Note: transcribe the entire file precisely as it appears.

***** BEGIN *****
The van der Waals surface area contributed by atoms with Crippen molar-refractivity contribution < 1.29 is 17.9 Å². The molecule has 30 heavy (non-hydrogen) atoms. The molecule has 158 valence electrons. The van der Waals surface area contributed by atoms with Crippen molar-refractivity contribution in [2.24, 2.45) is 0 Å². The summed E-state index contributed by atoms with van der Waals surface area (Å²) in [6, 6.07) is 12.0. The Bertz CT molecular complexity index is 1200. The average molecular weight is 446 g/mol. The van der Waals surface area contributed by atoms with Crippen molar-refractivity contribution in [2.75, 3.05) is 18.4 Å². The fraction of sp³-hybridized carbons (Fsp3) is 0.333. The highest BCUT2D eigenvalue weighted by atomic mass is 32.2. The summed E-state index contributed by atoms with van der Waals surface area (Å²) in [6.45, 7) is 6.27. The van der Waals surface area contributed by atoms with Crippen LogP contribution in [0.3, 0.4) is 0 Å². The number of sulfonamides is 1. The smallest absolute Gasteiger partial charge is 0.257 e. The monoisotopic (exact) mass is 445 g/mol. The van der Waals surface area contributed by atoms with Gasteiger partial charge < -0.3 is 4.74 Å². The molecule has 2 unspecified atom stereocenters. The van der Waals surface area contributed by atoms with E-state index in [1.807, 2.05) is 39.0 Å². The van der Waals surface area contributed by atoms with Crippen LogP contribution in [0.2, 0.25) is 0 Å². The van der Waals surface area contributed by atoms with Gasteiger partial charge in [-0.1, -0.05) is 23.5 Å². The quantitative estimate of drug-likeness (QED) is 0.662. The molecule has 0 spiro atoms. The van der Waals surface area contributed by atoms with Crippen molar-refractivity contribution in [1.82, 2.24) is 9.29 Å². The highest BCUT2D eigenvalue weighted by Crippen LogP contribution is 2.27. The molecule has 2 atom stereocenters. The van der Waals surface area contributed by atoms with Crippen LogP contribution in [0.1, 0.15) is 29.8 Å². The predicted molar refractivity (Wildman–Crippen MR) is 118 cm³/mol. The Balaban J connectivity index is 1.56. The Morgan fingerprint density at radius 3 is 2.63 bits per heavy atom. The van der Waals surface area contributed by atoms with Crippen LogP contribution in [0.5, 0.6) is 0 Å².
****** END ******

The van der Waals surface area contributed by atoms with Crippen molar-refractivity contribution < 1.29 is 17.9 Å². The molecule has 30 heavy (non-hydrogen) atoms. The molecule has 158 valence electrons. The van der Waals surface area contributed by atoms with Crippen molar-refractivity contribution in [2.24, 2.45) is 0 Å². The summed E-state index contributed by atoms with van der Waals surface area (Å²) in [6, 6.07) is 12.0. The Bertz CT molecular complexity index is 1200. The average molecular weight is 446 g/mol. The van der Waals surface area contributed by atoms with Crippen molar-refractivity contribution in [2.75, 3.05) is 18.4 Å². The fraction of sp³-hybridized carbons (Fsp3) is 0.333. The highest BCUT2D eigenvalue weighted by atomic mass is 32.2. The summed E-state index contributed by atoms with van der Waals surface area (Å²) in [6.45, 7) is 6.27. The van der Waals surface area contributed by atoms with Crippen LogP contribution in [0.3, 0.4) is 0 Å². The number of sulfonamides is 1. The smallest absolute Gasteiger partial charge is 0.257 e. The monoisotopic (exact) mass is 445 g/mol. The van der Waals surface area contributed by atoms with Gasteiger partial charge < -0.3 is 4.74 Å². The molecule has 2 unspecified atom stereocenters. The van der Waals surface area contributed by atoms with E-state index in [1.807, 2.05) is 39.0 Å². The van der Waals surface area contributed by atoms with Crippen LogP contribution in [0.2, 0.25) is 0 Å². The van der Waals surface area contributed by atoms with Gasteiger partial charge in [-0.1, -0.05) is 23.5 Å². The quantitative estimate of drug-likeness (QED) is 0.662. The molecule has 0 spiro atoms. The van der Waals surface area contributed by atoms with Crippen molar-refractivity contribution in [1.82, 2.24) is 9.29 Å². The highest BCUT2D eigenvalue weighted by Crippen LogP contribution is 2.27. The molecule has 2 atom stereocenters. The van der Waals surface area contributed by atoms with Crippen LogP contribution in [0.1, 0.15) is 29.8 Å². The predicted molar refractivity (Wildman–Crippen MR) is 118 cm³/mol. The Balaban J connectivity index is 1.56. The Morgan fingerprint density at radius 3 is 2.63 bits per heavy atom. The van der Waals surface area contributed by atoms with Crippen LogP contribution in [0.5, 0.6) is 0 Å².